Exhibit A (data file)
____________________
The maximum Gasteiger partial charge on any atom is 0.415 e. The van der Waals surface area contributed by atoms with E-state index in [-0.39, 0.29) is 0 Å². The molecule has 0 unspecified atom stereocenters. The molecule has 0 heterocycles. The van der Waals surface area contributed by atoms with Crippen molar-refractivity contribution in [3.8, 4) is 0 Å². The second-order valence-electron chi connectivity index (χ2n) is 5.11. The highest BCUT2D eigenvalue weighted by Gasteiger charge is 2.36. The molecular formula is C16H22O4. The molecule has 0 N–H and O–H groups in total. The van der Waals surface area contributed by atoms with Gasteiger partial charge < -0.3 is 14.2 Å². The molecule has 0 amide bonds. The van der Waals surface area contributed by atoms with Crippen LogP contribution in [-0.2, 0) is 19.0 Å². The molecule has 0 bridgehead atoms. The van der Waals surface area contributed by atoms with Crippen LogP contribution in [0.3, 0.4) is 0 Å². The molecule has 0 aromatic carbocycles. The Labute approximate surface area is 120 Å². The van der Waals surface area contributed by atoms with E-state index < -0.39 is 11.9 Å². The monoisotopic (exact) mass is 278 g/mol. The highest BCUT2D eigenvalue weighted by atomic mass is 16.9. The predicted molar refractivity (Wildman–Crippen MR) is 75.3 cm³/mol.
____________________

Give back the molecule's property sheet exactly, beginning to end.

The maximum Gasteiger partial charge on any atom is 0.415 e. The van der Waals surface area contributed by atoms with E-state index in [-0.39, 0.29) is 0 Å². The molecule has 0 unspecified atom stereocenters. The molecule has 0 heterocycles. The van der Waals surface area contributed by atoms with Crippen molar-refractivity contribution in [3.8, 4) is 0 Å². The second-order valence-electron chi connectivity index (χ2n) is 5.11. The highest BCUT2D eigenvalue weighted by Gasteiger charge is 2.36. The molecular formula is C16H22O4. The molecule has 0 N–H and O–H groups in total. The van der Waals surface area contributed by atoms with Gasteiger partial charge < -0.3 is 14.2 Å². The molecule has 0 amide bonds. The van der Waals surface area contributed by atoms with Crippen LogP contribution in [-0.2, 0) is 19.0 Å². The molecule has 0 bridgehead atoms. The van der Waals surface area contributed by atoms with Crippen LogP contribution in [0.3, 0.4) is 0 Å². The molecule has 0 aromatic carbocycles. The Labute approximate surface area is 120 Å². The van der Waals surface area contributed by atoms with E-state index < -0.39 is 11.9 Å². The monoisotopic (exact) mass is 278 g/mol. The highest BCUT2D eigenvalue weighted by atomic mass is 16.9. The predicted molar refractivity (Wildman–Crippen MR) is 75.3 cm³/mol.